John Broomhall speaks to Earcom’s Paul Weir about the excitement surrounding Hello Games’ intriguing title
No Man’s Sky is a title on everyone’s lips. Tell us more about your contribution to this project.
My main occupation currently is working on No Man’s Sky as audio director and sound designer, although I remain involved with Microsoft’s Lift London studio. For No Man’s Sky, I’m responsible for how the game sounds and any specific audio tech development. As the game covers such a large scope, from
large-scale space battles to solitary planetary exploration, it presents a massive creative challenge.
No Man’s Sky’s audio has attracted much attention – in the New Yorker, no less! Is that a good thing at this stage or does it create unwelcome auxiliary pressures?
There’s something about the game’s vast free-form nature, its outrageous ambition and the way it references classic sci-fi books and films that has caught peoples’ attention. That it’s being made by such a small indie team also feeds the interest. It’s the most audacious game I’ve ever worked on, although the high expectations set both within the team and by fans can be terrifying – a double-edged sword.
It’s amazing that it’s been picked up by so many people but when we’re trying to innovate and there’s only myself on the audio, the pressure is certainly there. Hopefully people will be equally enthusiastic about the game and its audio following the release. I’ll certainly be doing my best to ensure that happens.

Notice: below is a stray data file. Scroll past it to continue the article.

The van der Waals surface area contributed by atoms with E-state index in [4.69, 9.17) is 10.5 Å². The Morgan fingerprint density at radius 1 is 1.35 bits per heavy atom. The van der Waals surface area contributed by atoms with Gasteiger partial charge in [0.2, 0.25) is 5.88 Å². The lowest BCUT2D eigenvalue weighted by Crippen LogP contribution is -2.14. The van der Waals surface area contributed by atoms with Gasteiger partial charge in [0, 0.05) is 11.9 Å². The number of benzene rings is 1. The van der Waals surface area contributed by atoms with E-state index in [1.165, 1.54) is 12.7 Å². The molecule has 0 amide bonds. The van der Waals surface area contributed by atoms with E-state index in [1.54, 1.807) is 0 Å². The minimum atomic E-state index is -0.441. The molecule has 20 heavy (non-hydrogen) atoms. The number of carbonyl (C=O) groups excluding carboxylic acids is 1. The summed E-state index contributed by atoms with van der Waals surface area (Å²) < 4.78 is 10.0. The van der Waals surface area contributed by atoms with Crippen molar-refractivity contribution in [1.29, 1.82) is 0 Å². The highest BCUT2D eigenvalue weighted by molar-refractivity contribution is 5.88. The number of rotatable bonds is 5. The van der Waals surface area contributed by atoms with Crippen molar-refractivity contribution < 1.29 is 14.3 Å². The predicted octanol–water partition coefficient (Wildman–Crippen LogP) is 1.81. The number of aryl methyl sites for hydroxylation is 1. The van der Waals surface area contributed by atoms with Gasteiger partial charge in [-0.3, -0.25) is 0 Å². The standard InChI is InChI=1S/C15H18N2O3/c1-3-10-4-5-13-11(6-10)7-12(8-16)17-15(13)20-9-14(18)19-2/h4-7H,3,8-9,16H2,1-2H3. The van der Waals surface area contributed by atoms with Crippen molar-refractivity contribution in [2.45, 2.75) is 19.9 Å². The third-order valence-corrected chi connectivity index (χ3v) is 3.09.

How would you compare working on a Hello Games-scale title compared to a triple-A big-budget affair?
It’s refreshing being able to create and implement sounds without having a cumbersome review process. There’s very little wastage – almost every sound I make gets into the game and being the sole sound designer helps maintain a consistency in style. The disadvantage is there’s no hiding within a team or being able to call upon help and have a wider perspective so one does feel quite exposed on a project like this.
You’re known for a pioneering spirit regarding a generative approach to audio. What does that fundamentally mean for you and, of course, for No Man’s Sky?
I’m a firm believer that we should experiment with ideas to create soundtracks that are intrinsically
game-orientated – and more importantly, I enjoy playing with emergent behaviour-type technology.
I’ve fallen almost by accident into doing a lot of generative audio work, particularly with the soundscapes I create for retail spaces. It’s very interesting how game audio techniques are leaking into the ‘real’ world and there’s a clear parallel between commercial spaces and game levels.
I’ve been working with Sandy White to build a physically modelled vocal tract that we call VocAlien to create entirely synthesised creature sounds. We planned to try this from the get-go as it was clear that creating sounds for the creatures was going to be problematic. Recording animals is difficult, time consuming and expensive, so there was a strong justification for investing in a modelled approach. VocAlien is a plug-in that sits within Wwise and can also be performed via MIDI – it feels very much like an instrument. In a procedural game with procedural creatures, it makes sense to give them a procedural voice.
For the music, the band 65daysofstatic have written an excellent soundtrack. To complement that, we’re making a generative music system called Pulse, which we’ll all collaborate on. It’s the most flexible generative music system I’ve designed so far but also, hopefully, easy to use. I want to reduce the amount of effort and learning required to create music in a more granular and adaptive way.